The state's budget is another fiercely debated issue. Prior to Republican Governor Chris Christie taking office in 2009, the state regularly borrowed money to technically avoid deficits. Over the years, this practice generated a large amount of debt. Because of that, Governor Christie has refused to borrow money to cover shortfalls, and has instead demanded the state legislature agree to budget cuts. The question of whether or not public workers should bear the burden of budget cuts deeply divides the state.
Legalized gambling is also a matter. In 2011, Governor Christie and Senate President Steve Sweeney promised to limit gambling to Atlantic City for "at least five years," in order to protect the struggling tourist destination from intrastate competition. Many developers are pressuring New Jersey politicians to allow gambling in other parts of the state, like the Meadowlands.
Since 2010, New Jersey has legalized medical marijuana. The law to legalize the drug for medical use was passed by Governor Jon Corzine, a Democrat, shortly before Chris Christie took office. Governor Christie has been skeptical of legalized medical marijuana, and has vetoed or requested alterations to laws expanding New Jersey's program. There are only two dispensaries in the state. This issue gained attention during the 2013 gubernatorial election, when the father of a young girl with epilepsy confronted Governor Christie in a diner.
Recently, the George Washington Bridge scandal has attracted a great deal of attention. The Democrat-controlled state legislature has been holding investigative hearings on the scandal since January 2014, but has yet to directly link Governor Christie to the lane closures.
LGBT rights and sexuality
In April 2004, New Jersey enacted a domestic partnership law, which is available to both same-sex and opposite-sex couples aged 62 and over. During 2006, the Supreme Court of New Jersey ordered the state to provide the rights and benefits of marriage to gay and lesbian couples. In 2007, New Jersey became the third state in the U.S. (the other two being Connecticut and Vermont) to offer civil unions to same-sex couples. In 2013, the Supreme Court of New Jersey ruled that the state must allow same sex couples to marry. Previously, a 2010 last-minute attempt to legalize same sex marriage under departing Governor Jon Corzine, a Democrat, failed because of the objections of Senate President Steve Sweeney, also a Democrat. From 2010 to 2013, Governor Christie vetoed attempts by the state legislature to legalize same sex marriage. Since the 2013 New Jersey Supreme Court ruling, three separate government-recognized relationships are now in effect in the state: domestic partnerships, civil unions, and marriage. Rhode Island, along with New Jersey, are the two states that permit adult incestual relationships.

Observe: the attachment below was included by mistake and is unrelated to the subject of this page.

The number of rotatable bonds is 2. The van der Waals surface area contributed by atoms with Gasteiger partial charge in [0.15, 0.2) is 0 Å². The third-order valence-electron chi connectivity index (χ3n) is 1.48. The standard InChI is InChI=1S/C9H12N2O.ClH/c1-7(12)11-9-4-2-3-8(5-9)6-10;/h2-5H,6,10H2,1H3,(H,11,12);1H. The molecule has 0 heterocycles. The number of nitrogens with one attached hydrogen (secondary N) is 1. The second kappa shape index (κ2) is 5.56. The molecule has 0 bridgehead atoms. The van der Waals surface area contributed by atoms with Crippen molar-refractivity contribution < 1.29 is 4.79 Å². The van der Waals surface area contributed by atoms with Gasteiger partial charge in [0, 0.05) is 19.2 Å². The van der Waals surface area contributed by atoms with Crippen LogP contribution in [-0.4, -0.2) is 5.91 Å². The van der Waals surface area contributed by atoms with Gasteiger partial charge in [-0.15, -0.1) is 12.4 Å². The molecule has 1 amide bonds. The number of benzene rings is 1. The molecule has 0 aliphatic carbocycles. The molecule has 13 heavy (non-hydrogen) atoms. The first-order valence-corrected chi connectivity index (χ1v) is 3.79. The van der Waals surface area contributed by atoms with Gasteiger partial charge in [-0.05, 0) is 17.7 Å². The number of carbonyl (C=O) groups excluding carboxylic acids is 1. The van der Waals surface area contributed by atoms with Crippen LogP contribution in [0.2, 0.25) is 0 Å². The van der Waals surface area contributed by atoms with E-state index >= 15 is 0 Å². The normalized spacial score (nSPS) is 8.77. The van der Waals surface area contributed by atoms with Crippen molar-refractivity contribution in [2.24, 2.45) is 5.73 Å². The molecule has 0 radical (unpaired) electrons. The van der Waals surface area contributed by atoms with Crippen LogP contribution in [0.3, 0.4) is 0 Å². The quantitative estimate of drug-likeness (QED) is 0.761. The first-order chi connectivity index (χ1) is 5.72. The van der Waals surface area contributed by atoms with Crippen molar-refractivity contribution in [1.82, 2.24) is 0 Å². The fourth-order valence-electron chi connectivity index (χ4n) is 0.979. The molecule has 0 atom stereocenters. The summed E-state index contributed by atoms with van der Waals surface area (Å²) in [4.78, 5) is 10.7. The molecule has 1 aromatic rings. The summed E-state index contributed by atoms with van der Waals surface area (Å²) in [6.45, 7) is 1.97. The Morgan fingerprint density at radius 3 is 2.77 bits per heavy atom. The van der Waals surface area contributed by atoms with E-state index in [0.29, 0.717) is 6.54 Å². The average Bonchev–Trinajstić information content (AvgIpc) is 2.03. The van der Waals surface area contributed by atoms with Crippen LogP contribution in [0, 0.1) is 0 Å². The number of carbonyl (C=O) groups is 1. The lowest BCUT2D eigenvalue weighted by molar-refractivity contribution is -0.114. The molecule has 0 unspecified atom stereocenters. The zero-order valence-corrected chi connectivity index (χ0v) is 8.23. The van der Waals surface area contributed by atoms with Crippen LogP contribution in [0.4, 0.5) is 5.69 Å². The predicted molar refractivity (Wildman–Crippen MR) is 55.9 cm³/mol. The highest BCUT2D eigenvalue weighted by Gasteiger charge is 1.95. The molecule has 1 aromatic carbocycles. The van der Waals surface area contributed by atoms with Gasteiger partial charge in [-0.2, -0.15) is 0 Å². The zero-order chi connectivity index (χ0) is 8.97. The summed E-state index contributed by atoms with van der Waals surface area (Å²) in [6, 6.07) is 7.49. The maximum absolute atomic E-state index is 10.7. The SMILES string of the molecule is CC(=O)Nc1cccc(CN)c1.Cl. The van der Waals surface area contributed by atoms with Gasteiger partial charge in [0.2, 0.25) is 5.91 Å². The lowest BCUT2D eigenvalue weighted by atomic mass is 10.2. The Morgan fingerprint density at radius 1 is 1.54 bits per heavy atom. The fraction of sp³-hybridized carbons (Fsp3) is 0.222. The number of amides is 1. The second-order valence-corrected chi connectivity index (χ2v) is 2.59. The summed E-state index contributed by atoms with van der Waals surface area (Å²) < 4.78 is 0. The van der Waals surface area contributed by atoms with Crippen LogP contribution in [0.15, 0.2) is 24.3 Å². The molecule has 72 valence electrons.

New Jersey also has some of the most stringent gun-control laws in the U.S. These include bans on assault firearms, hollow-nose bullets and even slingshots. No gun offense in New Jersey is graded less than a felony. BB guns and black-powder guns are all treated as modern firearms. New Jersey does not recognize out-of-state gun licenses and aggressively enforces its own gun laws.
- Government of New Jersey
- Political party strength in New Jersey
- Elections in New Jersey
- Law of New Jersey
- New Jersey Constitution of 1776
- Klinghoffer and Elkis. "The Petticoat Electors: Women’s Suffrage in New Jersey, 1776–1807." Journal of the Early Republic, 12, no. 2 (1992): 159–193.
- Connors, R. J. (1775). New Jersey's Revolutionary Experience [Pamphlet]. Trenton, NJ: New Jersey Historical Commission.
- "NEW JERSEY 2016 THROW DOWN: CLINTON VS CHRISTIE". 2016 Election of the President of the United States. Retrieved 23 Dec 2014.
- McDonnell, Brett. "Is Incest Next?." Cardozo Women's Law Journal 10.2 (2004).
- Merkel, Dan (2009). Privilege Or Punish: Criminal Justice and the Challenge of Family Ties. Oxford University Press. p. 196.